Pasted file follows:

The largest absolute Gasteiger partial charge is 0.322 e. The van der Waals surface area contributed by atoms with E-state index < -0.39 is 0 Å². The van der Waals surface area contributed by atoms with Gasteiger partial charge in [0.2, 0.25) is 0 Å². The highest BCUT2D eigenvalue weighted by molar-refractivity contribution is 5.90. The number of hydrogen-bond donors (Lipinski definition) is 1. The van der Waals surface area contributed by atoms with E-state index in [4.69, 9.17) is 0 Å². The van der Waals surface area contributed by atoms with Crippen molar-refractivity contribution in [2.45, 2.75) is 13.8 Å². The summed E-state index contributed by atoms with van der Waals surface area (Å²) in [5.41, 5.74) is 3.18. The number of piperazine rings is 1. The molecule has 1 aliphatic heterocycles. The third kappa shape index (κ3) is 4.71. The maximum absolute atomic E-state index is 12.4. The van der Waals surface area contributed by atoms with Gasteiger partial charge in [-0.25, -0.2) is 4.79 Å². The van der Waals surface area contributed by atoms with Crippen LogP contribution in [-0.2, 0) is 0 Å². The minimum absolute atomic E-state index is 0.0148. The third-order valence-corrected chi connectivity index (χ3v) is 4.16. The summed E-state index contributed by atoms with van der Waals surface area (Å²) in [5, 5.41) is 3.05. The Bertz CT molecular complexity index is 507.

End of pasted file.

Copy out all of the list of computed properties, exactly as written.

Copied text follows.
The largest absolute Gasteiger partial charge is 0.322 e. The van der Waals surface area contributed by atoms with E-state index < -0.39 is 0 Å². The van der Waals surface area contributed by atoms with Gasteiger partial charge in [0.2, 0.25) is 0 Å². The highest BCUT2D eigenvalue weighted by molar-refractivity contribution is 5.90. The number of hydrogen-bond donors (Lipinski definition) is 1. The van der Waals surface area contributed by atoms with E-state index in [4.69, 9.17) is 0 Å². The van der Waals surface area contributed by atoms with Crippen molar-refractivity contribution in [2.45, 2.75) is 13.8 Å². The summed E-state index contributed by atoms with van der Waals surface area (Å²) in [5.41, 5.74) is 3.18. The number of piperazine rings is 1. The molecule has 1 aliphatic heterocycles. The third kappa shape index (κ3) is 4.71. The maximum absolute atomic E-state index is 12.4. The van der Waals surface area contributed by atoms with Gasteiger partial charge in [-0.25, -0.2) is 4.79 Å². The van der Waals surface area contributed by atoms with Crippen LogP contribution in [-0.2, 0) is 0 Å². The minimum absolute atomic E-state index is 0.0148. The third-order valence-corrected chi connectivity index (χ3v) is 4.16. The summed E-state index contributed by atoms with van der Waals surface area (Å²) in [5, 5.41) is 3.05. The Bertz CT molecular complexity index is 507.